For the first time, scientists have cleanly corrected a human gene mutation in a patient's stem cells. The result, reported in Nature on Wednesday 12 October, brings the possibility of patient-specific therapies closer to becoming a reality.
The team, led by researchers from the Wellcome Trust Sanger Institute and the University of Cambridge, targeted a gene mutation responsible for both cirrhotic liver disease and lung emphysema. Using cutting-edge methods, they were able to correct the sequence of a patient's genome, remove all exogenous DNA and show that the corrected gene worked normally.
The researchers used human induced pluripotent stem cells (hIPSCs) for their research because, once reprogrammed in the Petri dish, these cells can be converted into a wide range of tissues. If stem cells from a patient with a gene defect can be corrected, scientists believe that when reintroduced into the patient they could treat the effects of the mutation causing the disease. To make such a hope reality, efficient methods of introducing DNA, repairing the gene, removing all foreign DNA and verifying the changes are needed.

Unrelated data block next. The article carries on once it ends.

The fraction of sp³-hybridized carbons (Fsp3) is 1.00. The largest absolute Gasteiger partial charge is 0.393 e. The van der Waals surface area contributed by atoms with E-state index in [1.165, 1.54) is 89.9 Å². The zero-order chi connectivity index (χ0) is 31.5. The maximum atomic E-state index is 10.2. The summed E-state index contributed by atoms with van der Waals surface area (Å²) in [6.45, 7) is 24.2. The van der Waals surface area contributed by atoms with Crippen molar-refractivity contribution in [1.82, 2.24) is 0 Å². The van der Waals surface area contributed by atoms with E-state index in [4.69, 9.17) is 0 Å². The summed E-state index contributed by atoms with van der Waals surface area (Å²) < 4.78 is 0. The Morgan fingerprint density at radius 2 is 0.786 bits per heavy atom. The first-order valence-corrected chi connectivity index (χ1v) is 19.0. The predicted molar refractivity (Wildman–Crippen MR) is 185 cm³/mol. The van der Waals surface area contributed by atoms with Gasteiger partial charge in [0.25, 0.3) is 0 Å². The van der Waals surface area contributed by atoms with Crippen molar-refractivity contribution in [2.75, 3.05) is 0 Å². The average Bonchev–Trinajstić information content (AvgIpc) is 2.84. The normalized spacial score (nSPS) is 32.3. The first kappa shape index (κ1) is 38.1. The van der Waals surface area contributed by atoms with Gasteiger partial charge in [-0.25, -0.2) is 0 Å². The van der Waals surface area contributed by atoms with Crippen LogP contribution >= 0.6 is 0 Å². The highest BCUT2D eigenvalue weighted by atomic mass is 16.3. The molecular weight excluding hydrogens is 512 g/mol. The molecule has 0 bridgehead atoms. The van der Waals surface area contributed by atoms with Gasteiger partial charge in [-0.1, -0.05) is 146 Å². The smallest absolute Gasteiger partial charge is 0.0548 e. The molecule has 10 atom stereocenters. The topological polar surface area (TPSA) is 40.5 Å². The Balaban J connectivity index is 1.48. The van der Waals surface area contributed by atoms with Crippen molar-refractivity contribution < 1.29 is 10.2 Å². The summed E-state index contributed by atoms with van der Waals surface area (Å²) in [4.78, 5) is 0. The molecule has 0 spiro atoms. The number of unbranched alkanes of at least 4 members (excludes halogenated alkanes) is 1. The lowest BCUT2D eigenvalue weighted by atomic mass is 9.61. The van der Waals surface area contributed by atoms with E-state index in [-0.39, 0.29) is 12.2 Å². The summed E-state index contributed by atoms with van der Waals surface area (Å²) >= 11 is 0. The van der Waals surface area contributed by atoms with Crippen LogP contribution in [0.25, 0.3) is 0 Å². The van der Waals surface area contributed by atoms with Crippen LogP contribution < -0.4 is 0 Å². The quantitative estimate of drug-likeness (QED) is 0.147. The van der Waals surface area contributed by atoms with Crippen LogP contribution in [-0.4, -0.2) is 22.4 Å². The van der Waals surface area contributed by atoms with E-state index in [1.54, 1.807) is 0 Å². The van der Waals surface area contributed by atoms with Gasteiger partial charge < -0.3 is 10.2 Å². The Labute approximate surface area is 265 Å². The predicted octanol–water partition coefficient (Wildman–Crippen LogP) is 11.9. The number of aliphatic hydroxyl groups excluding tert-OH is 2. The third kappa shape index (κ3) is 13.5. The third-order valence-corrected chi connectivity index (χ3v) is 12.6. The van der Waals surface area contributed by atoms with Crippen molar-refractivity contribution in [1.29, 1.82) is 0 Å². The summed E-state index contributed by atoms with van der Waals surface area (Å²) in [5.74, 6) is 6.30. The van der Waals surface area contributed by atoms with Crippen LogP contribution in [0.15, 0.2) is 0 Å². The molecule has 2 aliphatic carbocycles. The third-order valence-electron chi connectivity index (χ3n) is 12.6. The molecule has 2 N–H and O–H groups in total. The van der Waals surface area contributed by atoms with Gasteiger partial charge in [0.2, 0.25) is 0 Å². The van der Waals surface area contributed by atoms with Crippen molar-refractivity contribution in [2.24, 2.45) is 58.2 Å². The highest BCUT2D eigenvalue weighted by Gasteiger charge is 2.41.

For this research, the team looked at a deficiency caused by a mutation in alpha1-antitrypsin, a gene that is active in the liver where it is responsible for making a protein that protects against excessive inflammation. People with mutant alpha1-antitrypsin cannot release the protein properly from the liver, where it becomes trapped, eventually leading to liver cirrhosis and lung emphysema as a consequence. This is the commonest known inherited disorder of the liver and lung, occurring in about one in 2000 people of North European origin.
Building on previous work from Cambridge which showed that it was possible to transform skin cells into liver cells by reprogramming stem cells, the team successfully and accurately corrected an alpha1-antitrypsin gene in an established cell line containing the mutation.
|Contact: Don Powell|
Wellcome Trust Sanger Institute